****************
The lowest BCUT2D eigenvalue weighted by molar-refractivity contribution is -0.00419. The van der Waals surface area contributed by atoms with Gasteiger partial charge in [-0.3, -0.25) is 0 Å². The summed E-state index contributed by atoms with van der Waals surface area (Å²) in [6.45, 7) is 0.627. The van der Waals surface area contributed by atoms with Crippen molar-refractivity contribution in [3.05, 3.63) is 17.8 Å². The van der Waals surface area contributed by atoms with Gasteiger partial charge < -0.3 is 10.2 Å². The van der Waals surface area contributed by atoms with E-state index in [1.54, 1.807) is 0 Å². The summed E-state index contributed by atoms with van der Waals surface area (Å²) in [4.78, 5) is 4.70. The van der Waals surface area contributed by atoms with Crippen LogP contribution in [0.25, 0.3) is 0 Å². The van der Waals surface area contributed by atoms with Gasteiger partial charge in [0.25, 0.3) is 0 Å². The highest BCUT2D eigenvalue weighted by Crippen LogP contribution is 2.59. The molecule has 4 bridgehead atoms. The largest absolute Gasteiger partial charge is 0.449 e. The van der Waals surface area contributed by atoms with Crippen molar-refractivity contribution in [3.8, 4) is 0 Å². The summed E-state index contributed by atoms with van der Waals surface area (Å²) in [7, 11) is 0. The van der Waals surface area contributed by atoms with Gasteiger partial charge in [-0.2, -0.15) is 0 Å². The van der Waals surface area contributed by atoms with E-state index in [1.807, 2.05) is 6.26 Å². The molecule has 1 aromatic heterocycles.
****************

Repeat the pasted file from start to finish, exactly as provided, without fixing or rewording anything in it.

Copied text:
The lowest BCUT2D eigenvalue weighted by molar-refractivity contribution is -0.00419. The van der Waals surface area contributed by atoms with Gasteiger partial charge in [-0.3, -0.25) is 0 Å². The summed E-state index contributed by atoms with van der Waals surface area (Å²) in [6.45, 7) is 0.627. The van der Waals surface area contributed by atoms with Crippen molar-refractivity contribution in [3.05, 3.63) is 17.8 Å². The van der Waals surface area contributed by atoms with Gasteiger partial charge < -0.3 is 10.2 Å². The van der Waals surface area contributed by atoms with E-state index in [1.54, 1.807) is 0 Å². The summed E-state index contributed by atoms with van der Waals surface area (Å²) in [4.78, 5) is 4.70. The van der Waals surface area contributed by atoms with Crippen LogP contribution in [0.25, 0.3) is 0 Å². The van der Waals surface area contributed by atoms with Gasteiger partial charge in [0.25, 0.3) is 0 Å². The highest BCUT2D eigenvalue weighted by Crippen LogP contribution is 2.59. The molecule has 4 bridgehead atoms. The largest absolute Gasteiger partial charge is 0.449 e. The van der Waals surface area contributed by atoms with Crippen molar-refractivity contribution in [3.8, 4) is 0 Å². The summed E-state index contributed by atoms with van der Waals surface area (Å²) in [7, 11) is 0. The van der Waals surface area contributed by atoms with Gasteiger partial charge in [-0.2, -0.15) is 0 Å². The van der Waals surface area contributed by atoms with E-state index in [1.807, 2.05) is 6.26 Å². The molecule has 1 aromatic heterocycles.